Learning to let go of the past, can be challenging at best, but although it's natural to regret what we or others have done to us, it's not healthy to dwell on it. Focusing our energy on the future allows us to make better, more informed decisions and also gives us something to look forward to. Although it is easier said than done, getting over past hurts, bad choices and failed relationships, is something we have to do to for emotional growth.
With that said, here are 5 Tips to help you learn to let go of the past:
Accept the fact that we all have faults and forgive yourself for your bad decisions No one is perfect. Even if you come from an alcoholic family or beat yourself up because you beat yourself up because you
keep going back to a dysfunctional relationship
-- Everyone has their issues. The sooner you come to terms with this notion, the better. If your past continues to haunt you, do whatever it takes to have the courage to stand up to your past and accept it. You'll never be able to live a full, happy life in the present if your mind is in the past.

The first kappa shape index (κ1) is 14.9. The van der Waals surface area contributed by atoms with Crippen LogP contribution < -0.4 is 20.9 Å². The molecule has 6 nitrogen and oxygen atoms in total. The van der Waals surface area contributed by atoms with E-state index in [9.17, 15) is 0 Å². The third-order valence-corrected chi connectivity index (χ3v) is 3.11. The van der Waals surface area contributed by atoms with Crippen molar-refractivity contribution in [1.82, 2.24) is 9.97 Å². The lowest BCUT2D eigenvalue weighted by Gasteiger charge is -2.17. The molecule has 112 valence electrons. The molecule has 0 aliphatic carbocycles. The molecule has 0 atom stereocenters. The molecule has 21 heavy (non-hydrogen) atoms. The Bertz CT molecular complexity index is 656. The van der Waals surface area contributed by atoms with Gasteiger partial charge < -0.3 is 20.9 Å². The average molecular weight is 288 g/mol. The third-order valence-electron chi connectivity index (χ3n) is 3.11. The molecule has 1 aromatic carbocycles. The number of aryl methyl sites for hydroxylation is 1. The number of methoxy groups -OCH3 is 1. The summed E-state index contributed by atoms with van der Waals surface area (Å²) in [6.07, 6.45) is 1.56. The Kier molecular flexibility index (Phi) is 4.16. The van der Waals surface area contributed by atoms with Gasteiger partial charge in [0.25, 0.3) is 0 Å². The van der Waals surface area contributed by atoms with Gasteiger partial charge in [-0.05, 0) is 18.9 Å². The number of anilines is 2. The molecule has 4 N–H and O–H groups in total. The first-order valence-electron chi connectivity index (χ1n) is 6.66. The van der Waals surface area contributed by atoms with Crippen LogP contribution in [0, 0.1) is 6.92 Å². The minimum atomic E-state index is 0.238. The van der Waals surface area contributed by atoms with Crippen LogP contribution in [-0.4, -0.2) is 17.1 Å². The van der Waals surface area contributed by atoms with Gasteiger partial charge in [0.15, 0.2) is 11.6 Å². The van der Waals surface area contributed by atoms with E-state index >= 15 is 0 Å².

Believe in the future Having something to look forward to can make all the difference because it allows you to put the past in perspective. Set goals and take small steps daily to reach them. Before you know it, you’ll feel better, but you can’t forget the past. You simply don’t have to allow it to disturb you, because you’ll be concentrating on the future.
Share your experience with others Speak about what you've gone through. Don’t be about it. Be open and honest about
your family and how you deal with the pressure
Explain how much it hurts to talk about it. Encourage others to share their stories with you so that you can establish a common ground. Allow others to rally around you and provide you with the support that you need to heal – but no self-pity.
Learn to Relax Clear your mind and think of what you can do to benefit from being a survivor. Reflect on moving forward and on the better things to come.